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I read on https://www.thehealthy.com/infectious-disease/how-long-can-you-test-positive-for-covid/ (mirror):

According to the CDC, you can test positive up to three months after exposure even though you probably won’t be contagious for that long. But these parameters may vary among vaccinated individuals.

However, I would like to have a better idea of the distribution of for how many one tests positive for COVID-19 after being infected with COVID-19. (E.g., x % of individuals infected with COVID-19 took y days to test negative).


What I have found so far:

  • I did search on Google for quite some time but the seemingly rather easy information is surprisingly difficult to find.

  • I am aware that individuals may test even positive clinical recovery and previous negative results. From {1}:

    Similar to that reported elsewhere {2}, 18% of patients with COVID-19 in our institution became RT-PCR positive for SARS-CoV-2 RNA after clinical recovery and previous negative results


References:

  • {1} Liotti  FM, Menchinelli  G, Marchetti  S,  et al.  Positive SARS-CoV-2 RNA test results among patients who recovered from COVID-19 with prior negative results.  * JAMA Intern Med*. Published online November 12, 2020. doi:10.1001/jamainternmed.2020.7570
    ArticleGoogle Scholar
  • {2} Kang  H, Wang  Y, Tong  Z, Liu  X.  Retest positive for SARS-CoV-2 RNA of “recovered” patients with COVID-19: Persistence, sampling issues, or re-infection?  * J Med Virol*. 2020;1-3. doi:10.1002/jmv.26114PubMedGoogle Scholar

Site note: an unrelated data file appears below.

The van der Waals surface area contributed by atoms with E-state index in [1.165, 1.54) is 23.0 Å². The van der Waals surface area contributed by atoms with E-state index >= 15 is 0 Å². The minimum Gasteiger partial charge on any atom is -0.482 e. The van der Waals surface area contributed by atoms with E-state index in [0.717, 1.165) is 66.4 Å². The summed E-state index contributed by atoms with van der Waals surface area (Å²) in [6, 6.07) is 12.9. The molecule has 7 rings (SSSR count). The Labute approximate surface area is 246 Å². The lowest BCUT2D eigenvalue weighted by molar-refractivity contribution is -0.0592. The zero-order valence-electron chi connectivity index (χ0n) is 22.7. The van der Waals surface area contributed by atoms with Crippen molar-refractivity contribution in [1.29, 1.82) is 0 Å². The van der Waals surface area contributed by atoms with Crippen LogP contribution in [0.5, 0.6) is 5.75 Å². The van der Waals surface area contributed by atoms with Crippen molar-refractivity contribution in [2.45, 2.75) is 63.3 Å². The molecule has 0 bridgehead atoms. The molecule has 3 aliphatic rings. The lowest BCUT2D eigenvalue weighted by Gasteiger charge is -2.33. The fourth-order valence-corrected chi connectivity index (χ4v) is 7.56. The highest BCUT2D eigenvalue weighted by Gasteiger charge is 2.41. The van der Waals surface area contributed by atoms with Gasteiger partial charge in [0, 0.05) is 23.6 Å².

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    "[how long] after being contaminated" is a somewhat irrelevant and hard to determine point for most patients. So I doubt you'll find good stats for this.
    – Fizz
    Aug 9 at 2:33
  • @Fizz can be estimated eg via contact tracing or time it takes to present symptoms. If easier we can directly count days after showing symptoms (which would reduce the statistics to the symptomatic patients). Aug 9 at 2:34
  • 2
    "Contaminated" is simply the wrong word and means something entirely different. One might never test positive after coming in contact with the virus, so we have no way of measuring "contamination" or even detecting that it has happened. Just plain wrong word.
    – Carey Gregory
    Aug 9 at 4:06
  • @CareyGregory which word would you use? Aug 9 at 4:07
  • 1
    I would use "infection." It's the only measurable variable.
    – Carey Gregory
    Aug 9 at 5:53

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